Drug Infonet provides drug and disease information for your healthcare needs. Visit our FAQ page to find answers to common health questions. Look on the Manufacturer Info page to link to pharmaceutical company pages. Click to Health Info and Health News for the latest in healthcare developments.
Drug Infonet brings this free resource to you so that you become a more informed consumer of healthcare.
Doctors' Answers to "Frequently Asked Questions" - Myofascial Pain Syndrome
These comments are made for the purpose of discussion and should NOT be used as
recommendations for or against therapies or other treatments. An individual patient is
always advised to consult their own physician.
Myofascial Pain Syndrome [posted
Question: I have been seeing my primary care doctor for over a year now
trying to determine why I am getting daily headaches and extreme neck pain. Over the last
year I have been on Trazadon, Flexeril, Relafen, Paxil and Pamelor. I have tried three
months of chiropractic care, which was great, but did not alleviate the pain. I also
suffer from migraines on a monthly basis during my cycle. I have tried Immitrex and Zomig,
but unfortunately, I usually still end up in the urgent care to get a shot of toredol and
phenergen. I just recently I had a MRI and the only thing that showed up as in my previous
CAT scan was chronic sinusitis. I have had three sinus surgeries over the last six years,
with the most recent one being 3 years ago. So my primary care physician sent me to an ENT
specialist. The ENT suggested that I may have Chronic Myofascial Pain Syndrome. I have now
started taking neurontin 300 mg, 200 mg at night and 100 mg in the morning. I am now also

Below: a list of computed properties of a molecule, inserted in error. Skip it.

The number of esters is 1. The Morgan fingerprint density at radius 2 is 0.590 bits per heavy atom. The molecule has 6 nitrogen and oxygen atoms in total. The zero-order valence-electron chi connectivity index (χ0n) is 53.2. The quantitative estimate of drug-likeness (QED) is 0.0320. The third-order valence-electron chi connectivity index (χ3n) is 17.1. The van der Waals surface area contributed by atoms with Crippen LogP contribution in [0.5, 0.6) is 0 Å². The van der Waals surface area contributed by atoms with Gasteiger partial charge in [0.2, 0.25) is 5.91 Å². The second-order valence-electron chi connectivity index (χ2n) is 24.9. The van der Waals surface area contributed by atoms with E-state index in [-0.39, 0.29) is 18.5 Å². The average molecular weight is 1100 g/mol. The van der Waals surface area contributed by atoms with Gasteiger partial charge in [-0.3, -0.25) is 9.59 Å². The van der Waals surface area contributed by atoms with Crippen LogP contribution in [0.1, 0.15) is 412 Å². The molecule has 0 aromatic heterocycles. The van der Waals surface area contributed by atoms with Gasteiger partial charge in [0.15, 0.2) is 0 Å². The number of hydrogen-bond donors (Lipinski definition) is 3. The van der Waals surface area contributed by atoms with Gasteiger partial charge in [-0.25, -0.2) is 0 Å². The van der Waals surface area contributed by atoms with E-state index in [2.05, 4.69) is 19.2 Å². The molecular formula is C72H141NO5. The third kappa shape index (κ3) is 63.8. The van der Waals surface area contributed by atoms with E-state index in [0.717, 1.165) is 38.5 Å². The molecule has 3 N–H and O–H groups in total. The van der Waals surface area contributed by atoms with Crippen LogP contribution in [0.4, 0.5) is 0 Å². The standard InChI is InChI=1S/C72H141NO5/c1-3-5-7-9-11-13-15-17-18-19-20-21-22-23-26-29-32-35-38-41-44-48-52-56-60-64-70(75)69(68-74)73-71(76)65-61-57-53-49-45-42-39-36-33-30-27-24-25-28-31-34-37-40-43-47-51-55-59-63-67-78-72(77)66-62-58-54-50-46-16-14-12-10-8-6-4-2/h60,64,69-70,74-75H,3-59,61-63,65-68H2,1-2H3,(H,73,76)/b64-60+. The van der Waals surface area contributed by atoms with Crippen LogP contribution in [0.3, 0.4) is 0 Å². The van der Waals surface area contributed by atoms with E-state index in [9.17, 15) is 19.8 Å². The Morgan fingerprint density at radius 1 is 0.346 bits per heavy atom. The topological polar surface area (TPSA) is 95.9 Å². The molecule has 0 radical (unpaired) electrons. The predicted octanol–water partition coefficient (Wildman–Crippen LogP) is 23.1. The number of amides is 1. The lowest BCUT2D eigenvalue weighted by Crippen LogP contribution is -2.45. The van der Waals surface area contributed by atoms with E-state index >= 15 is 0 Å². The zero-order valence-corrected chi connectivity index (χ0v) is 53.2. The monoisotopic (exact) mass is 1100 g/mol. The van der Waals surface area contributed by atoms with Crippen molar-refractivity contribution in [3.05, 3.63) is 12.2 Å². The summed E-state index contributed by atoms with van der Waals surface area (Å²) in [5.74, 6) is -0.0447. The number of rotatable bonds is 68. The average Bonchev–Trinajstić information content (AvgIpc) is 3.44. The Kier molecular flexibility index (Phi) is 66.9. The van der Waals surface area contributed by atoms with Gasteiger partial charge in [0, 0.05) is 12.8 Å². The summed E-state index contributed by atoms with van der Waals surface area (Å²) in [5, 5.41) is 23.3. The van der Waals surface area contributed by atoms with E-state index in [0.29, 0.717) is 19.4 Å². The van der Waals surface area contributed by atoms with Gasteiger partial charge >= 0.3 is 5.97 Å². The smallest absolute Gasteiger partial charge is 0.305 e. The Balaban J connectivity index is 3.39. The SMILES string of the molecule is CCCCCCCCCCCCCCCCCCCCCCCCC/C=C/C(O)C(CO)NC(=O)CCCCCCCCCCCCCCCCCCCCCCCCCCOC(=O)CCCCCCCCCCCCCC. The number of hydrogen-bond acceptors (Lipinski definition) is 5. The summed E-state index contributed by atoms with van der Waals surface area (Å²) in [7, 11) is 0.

in physical therapy, 2 times a week for four weeks. I have been taking vicodin and ultram
for the pain, sometimes up to 6 a day, depending on the intensity of the pain on any given
day. My primary doctor is concerned about this usage. I feel like she doesn't believe that
I have this kind of pain on a daily basis and is questioning me. I also am question her as
to why it took an ENT to diagnose me with myofascial pain syndrome. I have done a lot of
reading on the internet on myofascial pain and it appears to me that this is a life long
problem that I may never be able to get rid of. Is this true? What are your reactions to
the pain medication usage and the neurontin? I feel like the therapy maybe helping, but
the pain is still here and what happens when the physical therapy sessions are no longer
covered (maximum of 30 per year)? I now have a small understanding of MPS, and I have
changed a few things. I sleep with a rolled up towel behind my neck, I no longer read in
bed, I use mostly heat at work two to three times a day, and ice at home. I am doing my
neck exercises as instructed every four hours, and I am really making a conscious effort
to work on my posture. I have also requested an ergonomic specialist to come out to look
at my workstation. Since I started taking the neurontin, I have noticed I haven't waken up
with as many headaches, but by mid day, the pain is here. I am open to any other
suggestions anyone has to offer.
Answer: I'd see a pain specialist and see if they concur in the
diagnosis. myofascial pain syndromes are characterized by several areas the size of a dime
that is very painful to palpation. Sometimes, injections or acupuncture will be helpful.
Sounds like you need a diagnosis to start with, maybe myofascial Pain, but see if you have
these trigger points.
Back to Drug InfoNet Home Page.
Back to Doctor FAQ main page.